In 1904 a Swedish mathematician by the name of Helge von Koch published a paper concerning a continuous curve constructed from equilateral triangles. The curve is most well know in a form called the koch snowflake, one of the simplest and most recognizable fractals. The snowflake is build by repeatedly embedding equilateral triangles onto the sides of larger triangles. I’ve always been partial to the koch snowflake, as unlike many other fractals, even a non-mathematically inclined person can grasp and understand this simple recursive pattern.
The koch snowflake can be drawn very easily. Begin with an equilateral triangle, then for each side draw a smaller triangle with side lengths 1/3 the length of the embedding side. Thus we divide each side into 4 new segments, and create a star shaped dodecagon. A koch snowflake is the result of repeating this process infinitely, however because of the in-feasibility of computing such a figure the below demonstration repeats a mere 8 times.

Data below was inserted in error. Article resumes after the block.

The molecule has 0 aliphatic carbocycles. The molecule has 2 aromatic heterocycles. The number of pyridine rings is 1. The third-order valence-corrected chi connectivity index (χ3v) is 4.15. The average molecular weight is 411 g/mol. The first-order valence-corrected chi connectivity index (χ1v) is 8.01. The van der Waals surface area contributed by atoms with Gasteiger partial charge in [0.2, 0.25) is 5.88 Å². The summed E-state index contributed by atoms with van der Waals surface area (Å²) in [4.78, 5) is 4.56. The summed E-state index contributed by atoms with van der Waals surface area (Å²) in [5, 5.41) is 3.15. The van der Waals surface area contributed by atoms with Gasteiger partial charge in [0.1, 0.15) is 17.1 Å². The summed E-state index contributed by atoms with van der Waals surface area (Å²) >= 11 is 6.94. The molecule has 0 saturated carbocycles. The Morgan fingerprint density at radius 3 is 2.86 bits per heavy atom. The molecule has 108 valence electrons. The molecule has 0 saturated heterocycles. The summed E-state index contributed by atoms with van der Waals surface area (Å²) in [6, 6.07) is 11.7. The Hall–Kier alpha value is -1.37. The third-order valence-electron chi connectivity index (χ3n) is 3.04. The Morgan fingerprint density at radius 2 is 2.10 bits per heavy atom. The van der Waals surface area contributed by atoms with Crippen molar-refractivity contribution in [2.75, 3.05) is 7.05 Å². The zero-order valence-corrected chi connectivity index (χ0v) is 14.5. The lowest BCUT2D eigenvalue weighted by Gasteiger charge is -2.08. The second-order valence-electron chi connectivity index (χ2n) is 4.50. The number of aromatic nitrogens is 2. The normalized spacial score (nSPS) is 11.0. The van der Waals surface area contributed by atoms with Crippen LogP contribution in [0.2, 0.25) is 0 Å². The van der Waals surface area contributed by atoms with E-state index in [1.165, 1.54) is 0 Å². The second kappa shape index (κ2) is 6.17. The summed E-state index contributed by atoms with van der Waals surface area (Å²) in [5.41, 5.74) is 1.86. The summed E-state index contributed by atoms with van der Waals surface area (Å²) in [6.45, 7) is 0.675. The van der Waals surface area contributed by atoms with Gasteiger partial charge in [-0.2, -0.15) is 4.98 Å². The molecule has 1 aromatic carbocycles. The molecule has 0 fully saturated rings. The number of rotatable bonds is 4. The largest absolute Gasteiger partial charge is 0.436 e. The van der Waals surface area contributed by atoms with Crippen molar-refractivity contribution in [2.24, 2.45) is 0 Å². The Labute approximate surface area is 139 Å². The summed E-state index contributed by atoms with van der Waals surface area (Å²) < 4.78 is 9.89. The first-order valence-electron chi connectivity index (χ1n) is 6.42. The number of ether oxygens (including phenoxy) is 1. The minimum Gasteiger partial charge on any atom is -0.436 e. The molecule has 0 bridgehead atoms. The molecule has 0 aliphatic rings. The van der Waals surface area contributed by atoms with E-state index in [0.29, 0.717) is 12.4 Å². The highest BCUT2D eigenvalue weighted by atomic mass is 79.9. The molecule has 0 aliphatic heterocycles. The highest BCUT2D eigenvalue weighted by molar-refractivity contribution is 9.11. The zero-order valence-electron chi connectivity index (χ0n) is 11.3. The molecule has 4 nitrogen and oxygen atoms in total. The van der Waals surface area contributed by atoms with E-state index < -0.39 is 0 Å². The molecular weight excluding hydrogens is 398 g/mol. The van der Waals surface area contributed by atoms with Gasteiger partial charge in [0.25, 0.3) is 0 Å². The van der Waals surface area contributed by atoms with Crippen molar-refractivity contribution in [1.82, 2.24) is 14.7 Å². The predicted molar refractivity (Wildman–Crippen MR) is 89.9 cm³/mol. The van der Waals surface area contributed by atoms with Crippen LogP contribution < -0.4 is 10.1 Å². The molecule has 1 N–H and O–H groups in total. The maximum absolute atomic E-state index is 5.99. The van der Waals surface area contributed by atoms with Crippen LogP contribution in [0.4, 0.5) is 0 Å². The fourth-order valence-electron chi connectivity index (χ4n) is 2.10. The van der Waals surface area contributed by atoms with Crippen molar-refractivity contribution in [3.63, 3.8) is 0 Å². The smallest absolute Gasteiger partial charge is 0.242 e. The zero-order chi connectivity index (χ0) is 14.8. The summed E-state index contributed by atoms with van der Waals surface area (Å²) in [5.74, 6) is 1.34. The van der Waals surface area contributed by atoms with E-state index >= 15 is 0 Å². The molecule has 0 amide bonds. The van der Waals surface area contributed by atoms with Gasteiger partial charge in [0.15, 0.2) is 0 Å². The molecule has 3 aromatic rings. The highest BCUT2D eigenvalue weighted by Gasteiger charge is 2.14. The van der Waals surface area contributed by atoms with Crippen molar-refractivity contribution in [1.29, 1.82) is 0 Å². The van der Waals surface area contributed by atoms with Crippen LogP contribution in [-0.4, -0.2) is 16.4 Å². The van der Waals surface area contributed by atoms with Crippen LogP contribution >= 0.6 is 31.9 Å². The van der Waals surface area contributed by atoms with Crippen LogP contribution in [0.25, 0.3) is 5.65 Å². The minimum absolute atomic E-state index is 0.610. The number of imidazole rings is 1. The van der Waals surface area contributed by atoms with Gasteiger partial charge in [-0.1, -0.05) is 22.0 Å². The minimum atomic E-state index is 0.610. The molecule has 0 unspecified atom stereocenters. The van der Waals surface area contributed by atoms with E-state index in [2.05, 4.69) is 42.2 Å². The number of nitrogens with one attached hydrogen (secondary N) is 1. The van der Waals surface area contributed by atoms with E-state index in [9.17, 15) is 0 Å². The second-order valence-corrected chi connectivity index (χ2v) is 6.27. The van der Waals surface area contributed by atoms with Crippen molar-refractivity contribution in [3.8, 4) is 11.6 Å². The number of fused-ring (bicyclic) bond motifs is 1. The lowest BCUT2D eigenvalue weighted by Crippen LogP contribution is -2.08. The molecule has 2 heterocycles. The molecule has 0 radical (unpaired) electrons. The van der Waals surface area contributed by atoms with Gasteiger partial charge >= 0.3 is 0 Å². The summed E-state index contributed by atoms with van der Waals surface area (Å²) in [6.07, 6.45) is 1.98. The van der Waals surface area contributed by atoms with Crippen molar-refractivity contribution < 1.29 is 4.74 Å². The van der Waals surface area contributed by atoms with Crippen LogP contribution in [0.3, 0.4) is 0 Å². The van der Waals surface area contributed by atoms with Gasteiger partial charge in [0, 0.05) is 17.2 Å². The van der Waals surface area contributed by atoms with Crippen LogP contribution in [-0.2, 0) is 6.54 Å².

By generalizing this process over arbitrary side division schemes and starting polygons, more complex figures can be drawn. A small program I wrote in processing (which can be found here) does just this. It interprets a list of points within the unit square as a division pattern for a line. It then repeatedly applies this splitting pattern to a regular polygon drawing an approximation of the continuous curve defined by the split pattern.
Here are some example koch polygons created with the program:
And five more rendered with a more colorful palette: